Original Publication
Open Access

Understanding Electrolytes: 15 Interactive Teaching Cases

Published: September 12, 2013 | 10.15766/mep_2374-8265.9537

Included in this publication:

  • Electrolytes Answers.docx
  • Electrolytes Cases.doc
  • Instructor's Guide.doc

To view all publication components, extract (i.e., unzip) them from the downloaded .zip file.


Editor's Note: This publication predates our implementation of the Educational Summary Report in 2016 and thus displays a different format than newer publications.

Abstract

Introduction: Students in health care professions have traditionally experienced apprehension and difficulty when interpreting a single or pattern of abnormal electrolytes. Furthermore, medical educators in the disciplines of internal medicine, surgery, and nephrology have struggled to find a fun, interactive way to teach this material. This educational resource is a unique, interactive curriculum with two objectives: (1) learn how to interpret body fluid electrolytes via an enjoyable and unique method, and (2) reduce learner anxiety when confronted with abnormal laboratory values. The primary audience includes medical or allied health students, medical or surgical residents, and physicians in practice. Methods: There are 15 fictional cases in which the learner is given only a set of electrolytes (serum and/or urine), without any clinical history or physical exam findings. Each case corresponds to a different patient. The learner is asked to work through the abnormal laboratory findings to reach a single unifying diagnosis. This process teaches the learner how to interpret single abnormal lab values, and recognize how a pattern of abnormal values represents a specific disease state. The 15 cases encompass a wide variety of common medical or surgical cases with electrolyte disturbances. These include, but are not limited to: congestive heart failure, diabetic ketoacidosis, renal tubular acidosis, metabolic alkalosis, hypokalemia, and toxic alcohol ingestions. The facilitator is usually a physician (internal medicine, general surgery, or nephrology), or allied health/nursing professional. The cases and correct answers are provided in an instructor’s guide and answer guide, respectively. The student is typically given this answer guide as a reference at the completion of the module. Although it can take several hours to review each case in the necessary detail, it is typically used as a 1-hour classroom session; during which time six cases are covered and discussed. Results: This resource is extremely effective. It has been tested on second-year medical students at our institution during their internal medicine rotation. Over an 18-month period (105 students), the average score out of 7.0 for the query “I am more confident in my ability to interpret electrolytes.” was 6.4; and for “I learned something new in this lecture.” was 6.7. Selected comments include: “Great to work through example rather than lecture style,” “One of the best lectures in medicine. Extremely worthwhile,” and “Well planned and logical, very clinically applicable.” At the end of the module, over 95% of surveyed students report less anxiety when confronted with major electrolyte disturbances (e.g. hyponatremia). Similarly, over 90% of students enjoyed the curriculum and gained new knowledge. Discussion: Students traditionally experience difficulty and apprehension when interpreting a single or pattern of abnormal electrolytes, but this series of cases helps them build their confidence and skill.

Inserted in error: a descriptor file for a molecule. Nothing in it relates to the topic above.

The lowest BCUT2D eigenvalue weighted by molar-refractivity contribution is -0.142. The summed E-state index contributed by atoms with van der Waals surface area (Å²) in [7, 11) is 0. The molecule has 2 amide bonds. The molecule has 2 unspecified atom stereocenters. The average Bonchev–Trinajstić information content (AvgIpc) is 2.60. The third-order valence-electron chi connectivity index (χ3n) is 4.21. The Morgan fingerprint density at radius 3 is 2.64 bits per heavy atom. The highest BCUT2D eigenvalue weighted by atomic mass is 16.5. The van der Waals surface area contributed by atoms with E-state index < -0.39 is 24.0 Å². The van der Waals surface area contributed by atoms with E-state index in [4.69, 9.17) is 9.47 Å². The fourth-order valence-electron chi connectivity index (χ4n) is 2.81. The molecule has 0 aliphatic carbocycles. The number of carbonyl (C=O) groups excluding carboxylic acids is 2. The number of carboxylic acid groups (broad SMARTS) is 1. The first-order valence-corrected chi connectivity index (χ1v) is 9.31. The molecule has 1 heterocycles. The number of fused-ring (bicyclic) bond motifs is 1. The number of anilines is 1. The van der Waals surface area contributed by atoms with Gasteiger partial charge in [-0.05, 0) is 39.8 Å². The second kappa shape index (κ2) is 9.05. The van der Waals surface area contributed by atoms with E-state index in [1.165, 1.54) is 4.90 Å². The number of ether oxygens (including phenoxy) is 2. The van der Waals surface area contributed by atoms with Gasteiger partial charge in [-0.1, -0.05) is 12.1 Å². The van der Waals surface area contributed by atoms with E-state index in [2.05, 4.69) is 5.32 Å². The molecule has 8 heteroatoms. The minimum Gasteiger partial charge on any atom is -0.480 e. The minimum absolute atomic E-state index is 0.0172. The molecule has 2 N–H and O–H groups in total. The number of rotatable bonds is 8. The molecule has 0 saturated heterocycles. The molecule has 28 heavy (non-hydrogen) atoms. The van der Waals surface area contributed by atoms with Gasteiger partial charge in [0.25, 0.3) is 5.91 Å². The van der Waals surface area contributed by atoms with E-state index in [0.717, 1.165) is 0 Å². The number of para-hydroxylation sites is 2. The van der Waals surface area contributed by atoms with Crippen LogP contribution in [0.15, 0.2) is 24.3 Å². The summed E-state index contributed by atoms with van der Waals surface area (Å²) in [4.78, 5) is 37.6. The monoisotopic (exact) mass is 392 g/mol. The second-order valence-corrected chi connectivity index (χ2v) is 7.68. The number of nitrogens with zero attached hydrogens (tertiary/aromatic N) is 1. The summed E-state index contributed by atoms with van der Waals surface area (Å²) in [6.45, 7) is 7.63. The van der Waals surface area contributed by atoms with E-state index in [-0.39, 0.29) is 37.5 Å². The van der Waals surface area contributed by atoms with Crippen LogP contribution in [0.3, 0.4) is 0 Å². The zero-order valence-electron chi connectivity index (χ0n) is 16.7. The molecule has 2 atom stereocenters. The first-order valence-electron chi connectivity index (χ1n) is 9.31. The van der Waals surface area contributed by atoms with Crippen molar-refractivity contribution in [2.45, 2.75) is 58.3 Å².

Educational Objectives

By the end of this session, learners will be able to:

  1. Approach electrolyte abnormalities in a patient's serum or urine (e.g. hyponatremia) without anxiety.
  2. Learn the correct interpretation of a single laboratory electrolyte abnormality.
  3. Recognize how a pattern of abnormalities can represent a particular disease state.
  4. Create differential diagnoses for abnormalities in sodium, potassium, chloride, bicarbonate (total carbon dioxide), serum osmolarity, pH, and the urine electrolytes.
  5. Think critically and approach a patient in a novel way, using the laboratory values to deduce the clinical history.

Author Information

  • Rajeev Raghavan: Baylor College of Medicine

Disclosures
None to report.

Funding/Support
None to report.



Citation

Raghavan R. Understanding electrolytes: 15 interactive teaching cases. MedEdPORTAL. 2013;9:9537. https://doi.org/10.15766/mep_2374-8265.9537